BREAKING🚨: All the clouds on Neptune have vanished for the first time in 3 decades

For the first time in nearly three decades of observations, the clouds that usually grace Neptune's atmosphere have all but disappeared. 

This startling observation was made using images captured from Maunakea on Hawaiʻi Island through the lens of the W. M. Keck Observatory, and from space via NASA's Hubble Space Telescope. Remarkably, these images show that Neptune's clouds are nearly gone, with the exception of those at the south pole.

A Surprising Connection to the Solar Cycle

The observations, published in the journal Icarus, reveal a surprising connection between Neptune's disappearing clouds and the solar cycle. This is a significant find, given that Neptune is the farthest major planet from the sun and receives only 1/900th of the sunlight that Earth does. A team of astronomers led by the University of California (UC) Berkeley discovered that the abundance of clouds normally seen at Neptune's mid-latitudes began to fade in 2019.

Rapid and Unprecedented Disappearance

"I was surprised by how quickly clouds disappeared on Neptune," said Imke de Pater, emeritus professor of astronomy at UC Berkeley and senior author of the study. "We essentially saw cloud activity drop within a few months," she added. Erandi Chavez, a graduate student at Harvard University's Center for Astrophysics, who led the study when she was an undergraduate at UC Berkeley, noted that "even four years later, the images we took this past June showed the clouds haven't returned to their former levels."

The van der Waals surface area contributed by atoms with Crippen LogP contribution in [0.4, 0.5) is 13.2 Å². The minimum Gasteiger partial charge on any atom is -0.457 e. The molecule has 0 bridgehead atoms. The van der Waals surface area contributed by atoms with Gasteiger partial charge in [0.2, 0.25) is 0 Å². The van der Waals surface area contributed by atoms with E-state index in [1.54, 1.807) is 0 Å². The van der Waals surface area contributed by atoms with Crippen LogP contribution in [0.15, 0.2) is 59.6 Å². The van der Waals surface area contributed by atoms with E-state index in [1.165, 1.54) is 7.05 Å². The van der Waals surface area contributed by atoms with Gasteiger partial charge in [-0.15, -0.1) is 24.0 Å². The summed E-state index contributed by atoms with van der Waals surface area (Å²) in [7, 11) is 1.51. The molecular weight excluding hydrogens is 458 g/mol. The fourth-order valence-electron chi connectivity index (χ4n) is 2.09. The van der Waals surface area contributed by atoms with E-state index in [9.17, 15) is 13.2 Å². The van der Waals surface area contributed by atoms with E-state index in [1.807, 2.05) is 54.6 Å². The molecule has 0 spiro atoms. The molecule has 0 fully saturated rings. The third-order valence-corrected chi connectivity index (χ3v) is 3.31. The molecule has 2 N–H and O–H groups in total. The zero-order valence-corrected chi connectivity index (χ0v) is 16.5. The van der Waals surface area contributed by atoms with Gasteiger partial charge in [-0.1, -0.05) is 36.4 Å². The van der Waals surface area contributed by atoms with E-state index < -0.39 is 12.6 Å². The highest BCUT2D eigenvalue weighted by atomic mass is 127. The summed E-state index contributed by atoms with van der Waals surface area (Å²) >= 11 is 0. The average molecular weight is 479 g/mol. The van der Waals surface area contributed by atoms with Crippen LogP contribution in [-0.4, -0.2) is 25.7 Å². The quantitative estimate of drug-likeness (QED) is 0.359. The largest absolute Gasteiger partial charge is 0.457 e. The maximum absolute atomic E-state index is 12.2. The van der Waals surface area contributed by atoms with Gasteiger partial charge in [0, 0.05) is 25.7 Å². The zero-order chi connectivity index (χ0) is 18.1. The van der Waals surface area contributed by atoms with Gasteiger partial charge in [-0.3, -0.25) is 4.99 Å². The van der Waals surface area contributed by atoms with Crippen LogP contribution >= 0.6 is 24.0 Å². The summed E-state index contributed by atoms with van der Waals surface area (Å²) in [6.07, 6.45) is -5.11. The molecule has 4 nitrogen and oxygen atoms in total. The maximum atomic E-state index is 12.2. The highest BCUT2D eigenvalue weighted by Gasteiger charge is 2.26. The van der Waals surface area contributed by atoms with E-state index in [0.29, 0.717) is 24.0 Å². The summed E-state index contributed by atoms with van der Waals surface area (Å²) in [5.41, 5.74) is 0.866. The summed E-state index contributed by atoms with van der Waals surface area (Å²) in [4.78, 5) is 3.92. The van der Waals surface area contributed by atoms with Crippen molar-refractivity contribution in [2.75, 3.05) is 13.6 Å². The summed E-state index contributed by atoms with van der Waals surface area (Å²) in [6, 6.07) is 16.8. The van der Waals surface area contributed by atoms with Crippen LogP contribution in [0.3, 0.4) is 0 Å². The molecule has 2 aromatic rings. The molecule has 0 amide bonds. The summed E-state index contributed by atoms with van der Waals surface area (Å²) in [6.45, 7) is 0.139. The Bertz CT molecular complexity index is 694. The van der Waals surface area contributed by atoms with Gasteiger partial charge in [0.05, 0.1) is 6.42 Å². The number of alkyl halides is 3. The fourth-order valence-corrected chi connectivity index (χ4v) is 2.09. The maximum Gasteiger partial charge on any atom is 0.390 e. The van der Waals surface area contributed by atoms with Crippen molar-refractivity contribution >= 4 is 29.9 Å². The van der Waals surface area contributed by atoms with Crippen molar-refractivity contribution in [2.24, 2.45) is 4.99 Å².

The Sun’s Role in Neptune’s Clouds

The data revealed an intriguing pattern between changes in Neptune's cloud cover and the solar cycle, which is the period when the sun's magnetic field flips every 11 years, causing levels of solar radiation to fluctuate. The team found a positive correlation between the number of clouds and the ice giant's brightness from the sunlight reflecting off it. "These remarkable data give us the strongest evidence yet that Neptune's cloud cover correlates with the sun's cycle," said de Pater.

Continued Observations and Future Research

The research team continues to track Neptune's cloud activity, with recent images taken in June 2023 showing more clouds at northern latitudes and at high altitudes. The combined data from the James Webb Space Telescope (JWST) and Keck Observatory will enable further investigations into the physics and chemistry that lead to Neptune's dynamic appearance.

This discovery adds to the exciting observations of Neptune's wildly active and chaotic atmosphere, which features methane clouds whipped around by supersonic winds—the fastest wind speeds recorded anywhere in our solar system.


Research Paper